Guntur Railway Police, SCR asked to pay Rs 1.10 lakh to Hyderabad passenger who lost her Mangalasutra

The complainant filed a complaint under Sections 356, 379 of the Indian Penal Code under Crime No.33/2019

Guntur Railway Police, SCR asked to pay Rs 1.10 lakh to Hyderabad passenger who lost her Mangalasutra

HYDERABAD: The Hyderabad District Consumer Disputes Redressal Commission directed Guntur Railway Police and South Central Railways to pay a Rs 1.10 lakh compensation to a Hyderabad passenger who lost her Mangalsutra while travelling in a special express train from Secunderabad to Nellore on July 27, 2019.

Complainant G. Madhavi, a resident of New Nallakunta, was travelling in Special Express Train No.07115 from Secunderabad to Nellore on July 27 and had fallen asleep in berth No.61 in coach No.S4.

Someone allegedly snatched her gold chain (Thaali Bottu and black beads chain weighing 80 gms) around 2.30 am a little past midnight, as the train was nearing Nadikudi station. She immediately alerted her co-passengers who attempted but failed to apprehend the offender.

In her complaint, Madhavi said that there were no police or TTE to help her and that after arriving at Nadikudi station, the police and TTE responded and advised her to file a police complaint with the Guntur Railway Police. The complainant filed a complaint under Sections 356, 379 of the Indian Penal Code under Crime No.33/2019, but there was no progress in the investigation despite numerous reminder requests to the relevant authorities.

However, the GRP and SCR authorities claimed that under Indian Railway Rule No.506, all objects taken into carriage were carried at the risk of the owners, and that the Railway's liability arose solely in the case of booked luggage under Section 100(3) of the Railways Act, 1989.

While denying the allegations made by the complaint, it was asserted that the then-Sub-Inspector of Police examined criminals/suspects and ex-convicts during the course of the investigation into the complaint at Guntur Railway Police Station. Additionally, it was claimed that the Sub-Inspector also flashed APPMS messages to the nearby police stations with a request to pass on timely information in this case.

He also inquired with gold merchants and pawn dealers in Guntur and Nadikudi regarding the complainant's stolen gold jewelry, but all efforts were unsuccessful.

The GRP and the SCR sought dismissal of the complaint, claiming that all attempts were made by them and that there was no deficit of service on their part.

The National Commission in Union of India & others Vs. Sanjiv Dilsukhrai Dave & another noted that "It is the responsibility of the Railways to prevent the entry of unauthorised persons in the reserved sleeper coaches" and that "a list of duties prescribed by railway administration for "TTE for Sleeper Coaches" is brought on record with regard to the issue of negligence of the railway administration.

He is responsible for keeping the coach doors locked while the train was moving and opening them for passengers as needed. He is responsible for keeping train doors secured between 10 p.m. and 6 a.m. to prevent anyone from entering the coach. He must be attentive, especially at night, to guarantee that no intruders, beggars, hawkers, or unauthorised persons accesses the train.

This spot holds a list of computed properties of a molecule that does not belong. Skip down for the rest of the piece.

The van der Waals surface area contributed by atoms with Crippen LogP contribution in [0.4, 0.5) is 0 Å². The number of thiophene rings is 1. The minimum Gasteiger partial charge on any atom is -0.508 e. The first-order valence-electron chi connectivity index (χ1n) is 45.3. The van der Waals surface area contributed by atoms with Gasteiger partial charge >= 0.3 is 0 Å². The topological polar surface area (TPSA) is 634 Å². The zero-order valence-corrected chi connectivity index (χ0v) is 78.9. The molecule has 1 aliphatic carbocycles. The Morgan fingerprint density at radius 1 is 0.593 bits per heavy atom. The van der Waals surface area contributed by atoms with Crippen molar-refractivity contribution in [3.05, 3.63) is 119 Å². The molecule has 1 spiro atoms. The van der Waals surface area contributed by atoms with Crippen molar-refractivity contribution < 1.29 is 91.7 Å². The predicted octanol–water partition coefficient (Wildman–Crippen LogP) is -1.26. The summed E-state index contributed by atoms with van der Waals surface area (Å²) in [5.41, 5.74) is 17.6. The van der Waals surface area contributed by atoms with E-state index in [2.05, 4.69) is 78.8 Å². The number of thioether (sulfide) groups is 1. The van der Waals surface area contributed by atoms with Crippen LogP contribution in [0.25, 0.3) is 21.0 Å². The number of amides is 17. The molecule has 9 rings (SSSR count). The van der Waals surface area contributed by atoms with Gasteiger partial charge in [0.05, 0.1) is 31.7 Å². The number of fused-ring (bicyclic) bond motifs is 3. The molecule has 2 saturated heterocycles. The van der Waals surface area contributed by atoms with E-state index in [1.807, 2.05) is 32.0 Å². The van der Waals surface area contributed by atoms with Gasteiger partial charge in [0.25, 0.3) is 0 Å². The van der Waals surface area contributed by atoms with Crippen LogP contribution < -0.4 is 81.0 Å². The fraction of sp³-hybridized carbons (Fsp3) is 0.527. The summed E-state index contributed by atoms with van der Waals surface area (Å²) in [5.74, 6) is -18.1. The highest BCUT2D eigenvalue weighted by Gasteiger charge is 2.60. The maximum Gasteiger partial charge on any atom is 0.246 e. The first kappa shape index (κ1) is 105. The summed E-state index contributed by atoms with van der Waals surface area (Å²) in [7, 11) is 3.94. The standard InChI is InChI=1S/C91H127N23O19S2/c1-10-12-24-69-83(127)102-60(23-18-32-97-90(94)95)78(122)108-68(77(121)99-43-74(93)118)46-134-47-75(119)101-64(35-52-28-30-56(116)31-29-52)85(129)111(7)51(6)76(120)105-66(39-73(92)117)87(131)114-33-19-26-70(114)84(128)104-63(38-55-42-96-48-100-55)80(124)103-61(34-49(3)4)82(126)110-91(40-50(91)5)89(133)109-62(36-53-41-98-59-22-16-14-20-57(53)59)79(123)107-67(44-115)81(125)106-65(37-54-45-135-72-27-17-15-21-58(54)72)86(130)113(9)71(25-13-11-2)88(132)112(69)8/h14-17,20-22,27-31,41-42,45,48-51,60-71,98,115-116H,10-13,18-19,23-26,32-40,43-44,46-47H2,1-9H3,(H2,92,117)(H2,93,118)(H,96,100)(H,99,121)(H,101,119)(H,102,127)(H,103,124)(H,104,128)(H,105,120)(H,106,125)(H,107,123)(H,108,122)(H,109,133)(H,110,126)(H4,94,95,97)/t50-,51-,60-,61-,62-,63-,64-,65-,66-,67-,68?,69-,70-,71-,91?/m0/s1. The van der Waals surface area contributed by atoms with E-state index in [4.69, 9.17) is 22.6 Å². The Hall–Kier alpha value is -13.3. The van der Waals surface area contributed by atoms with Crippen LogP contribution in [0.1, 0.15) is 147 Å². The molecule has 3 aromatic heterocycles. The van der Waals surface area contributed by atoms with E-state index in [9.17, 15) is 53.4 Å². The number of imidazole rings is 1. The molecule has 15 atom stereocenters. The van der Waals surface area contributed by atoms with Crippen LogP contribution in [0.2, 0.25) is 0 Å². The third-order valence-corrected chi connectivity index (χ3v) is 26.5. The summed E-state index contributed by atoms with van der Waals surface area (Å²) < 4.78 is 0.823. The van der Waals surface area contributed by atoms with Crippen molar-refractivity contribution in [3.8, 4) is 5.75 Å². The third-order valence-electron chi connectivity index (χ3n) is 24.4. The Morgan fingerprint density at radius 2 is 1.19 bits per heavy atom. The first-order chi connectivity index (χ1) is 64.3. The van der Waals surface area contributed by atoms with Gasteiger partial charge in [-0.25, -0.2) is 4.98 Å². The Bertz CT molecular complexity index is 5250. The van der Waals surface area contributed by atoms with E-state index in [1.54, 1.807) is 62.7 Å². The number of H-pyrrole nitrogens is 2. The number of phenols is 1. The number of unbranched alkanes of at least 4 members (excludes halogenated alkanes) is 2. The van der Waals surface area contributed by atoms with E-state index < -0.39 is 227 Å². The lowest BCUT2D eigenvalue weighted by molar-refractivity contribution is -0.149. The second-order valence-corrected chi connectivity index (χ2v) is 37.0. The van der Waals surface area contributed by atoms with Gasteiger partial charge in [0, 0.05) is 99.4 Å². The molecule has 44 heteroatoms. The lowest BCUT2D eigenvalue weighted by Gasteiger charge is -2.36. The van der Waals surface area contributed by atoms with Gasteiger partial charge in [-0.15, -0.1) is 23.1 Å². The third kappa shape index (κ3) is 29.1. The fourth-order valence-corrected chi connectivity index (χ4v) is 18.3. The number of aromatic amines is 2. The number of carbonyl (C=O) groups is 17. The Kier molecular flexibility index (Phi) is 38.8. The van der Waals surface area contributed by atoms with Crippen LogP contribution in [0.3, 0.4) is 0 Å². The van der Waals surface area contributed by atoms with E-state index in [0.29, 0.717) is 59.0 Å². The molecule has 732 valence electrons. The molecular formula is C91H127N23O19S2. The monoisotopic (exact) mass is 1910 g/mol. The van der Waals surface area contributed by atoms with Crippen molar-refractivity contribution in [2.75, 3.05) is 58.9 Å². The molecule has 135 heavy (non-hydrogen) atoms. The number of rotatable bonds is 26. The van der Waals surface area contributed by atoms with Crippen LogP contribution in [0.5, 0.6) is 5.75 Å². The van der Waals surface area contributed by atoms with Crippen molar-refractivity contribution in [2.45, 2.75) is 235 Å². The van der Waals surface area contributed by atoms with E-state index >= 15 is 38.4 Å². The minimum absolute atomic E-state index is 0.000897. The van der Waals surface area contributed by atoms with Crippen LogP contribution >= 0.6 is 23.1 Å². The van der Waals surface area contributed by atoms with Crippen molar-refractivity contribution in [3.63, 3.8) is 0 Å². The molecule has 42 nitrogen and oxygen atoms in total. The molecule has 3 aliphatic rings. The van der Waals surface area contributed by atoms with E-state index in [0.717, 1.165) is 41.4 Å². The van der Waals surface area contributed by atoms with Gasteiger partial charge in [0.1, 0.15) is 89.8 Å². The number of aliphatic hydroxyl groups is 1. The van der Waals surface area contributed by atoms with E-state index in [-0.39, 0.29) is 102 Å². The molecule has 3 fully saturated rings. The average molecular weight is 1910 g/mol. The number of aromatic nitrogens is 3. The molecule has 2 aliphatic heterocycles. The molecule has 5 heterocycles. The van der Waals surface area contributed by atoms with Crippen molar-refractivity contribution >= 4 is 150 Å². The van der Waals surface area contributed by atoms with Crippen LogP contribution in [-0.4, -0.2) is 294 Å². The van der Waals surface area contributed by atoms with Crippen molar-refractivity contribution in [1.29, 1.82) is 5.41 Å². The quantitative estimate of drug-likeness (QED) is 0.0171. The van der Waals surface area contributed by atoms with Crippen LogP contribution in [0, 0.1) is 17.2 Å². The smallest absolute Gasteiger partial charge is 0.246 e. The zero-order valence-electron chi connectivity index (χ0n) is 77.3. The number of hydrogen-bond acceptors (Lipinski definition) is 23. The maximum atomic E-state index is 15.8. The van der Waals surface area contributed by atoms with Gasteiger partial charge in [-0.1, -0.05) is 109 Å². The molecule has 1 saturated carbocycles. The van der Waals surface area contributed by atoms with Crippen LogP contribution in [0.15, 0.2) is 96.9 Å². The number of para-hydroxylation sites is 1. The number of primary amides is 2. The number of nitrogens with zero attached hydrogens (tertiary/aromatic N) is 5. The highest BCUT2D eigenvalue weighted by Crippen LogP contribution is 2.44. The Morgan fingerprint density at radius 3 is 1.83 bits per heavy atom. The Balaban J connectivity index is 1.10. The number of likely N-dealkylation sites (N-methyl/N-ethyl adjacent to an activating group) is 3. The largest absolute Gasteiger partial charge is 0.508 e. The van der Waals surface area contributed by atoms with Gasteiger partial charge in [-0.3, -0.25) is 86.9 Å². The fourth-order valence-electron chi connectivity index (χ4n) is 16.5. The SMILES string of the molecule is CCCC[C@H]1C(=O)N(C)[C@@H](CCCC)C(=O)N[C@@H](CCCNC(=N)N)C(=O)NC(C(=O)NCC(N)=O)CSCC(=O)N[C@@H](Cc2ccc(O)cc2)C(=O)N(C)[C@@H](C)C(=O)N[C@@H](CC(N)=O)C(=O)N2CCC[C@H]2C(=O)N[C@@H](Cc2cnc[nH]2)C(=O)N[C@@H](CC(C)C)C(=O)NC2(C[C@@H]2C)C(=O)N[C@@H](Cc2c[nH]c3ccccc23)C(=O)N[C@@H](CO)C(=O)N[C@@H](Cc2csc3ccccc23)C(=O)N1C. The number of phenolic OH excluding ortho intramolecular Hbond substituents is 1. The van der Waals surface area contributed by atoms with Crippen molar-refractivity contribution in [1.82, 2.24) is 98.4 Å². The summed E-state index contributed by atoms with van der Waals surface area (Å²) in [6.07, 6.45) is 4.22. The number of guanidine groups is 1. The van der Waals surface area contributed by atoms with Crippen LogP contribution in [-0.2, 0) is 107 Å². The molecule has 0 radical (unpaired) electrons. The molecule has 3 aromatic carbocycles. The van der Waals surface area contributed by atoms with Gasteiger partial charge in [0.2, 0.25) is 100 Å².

The court said that the above duties clearly showed that the TTE assigned to the second-class sleeper coach had a responsibility to be very vigilant about anyone other than reserved ticket holders entering the compartment, to the point where he was required to prevent even a relative of the passenger holding a platform ticket who came to see off a passenger from entering a coach. As stated in Sl. Nos. 16 and 17, the TTE was especially needed to use extreme caution at night. Rule at Sl. No. 14 clearly assigns him the obligation of ensuring that the doors of the coach remain locked while the train is in motion."

The court ruled that neither the Guntur Railway Police nor the South Central Railway refuted the complainant's claim that there was no TTE or railway police in the Coach, nor did they present any evidence that the TTE or the Railway were on duty. The police were carrying out their duties in accordance with the Act.

In the present case, there was no evidence on record indicating that the TTE or the Police were present in the coach, which could have averted/prevented the theft of the gold chain or at least attempt to act against the offender in response to the alarm raised by the woman passenger.

The absence of T.T.E. and police at the time of the alleged theft of the complainant's gold chain demonstrates not only gross dereliction of duty, but also that the respondents were negligent in providing the necessary safety and security to the passengers on the train.

As a result, the court passed the judgement in favour of the complainant.

The court also stated that the complainant's sentiments about losing her mangal sutra gold chain and the resulting loss were understandable, but in the absence of any documentary evidence supporting the claims regarding weight and other details of the gold chain, it's impossible to determine the actual loss suffered. As a result, the Forum determined that the complainants were entitled to appropriate compensation for their loss and mental anguish, and that the respondents were jointly and severally liable to pay it.

The court ordered the opposing parties to pay a compensation of Rs.1 lakh with interest at 9% per annum from January 27, 2019 till the date of realization, as well as Rs.10,000 in costs, within 45 days of the order's date.

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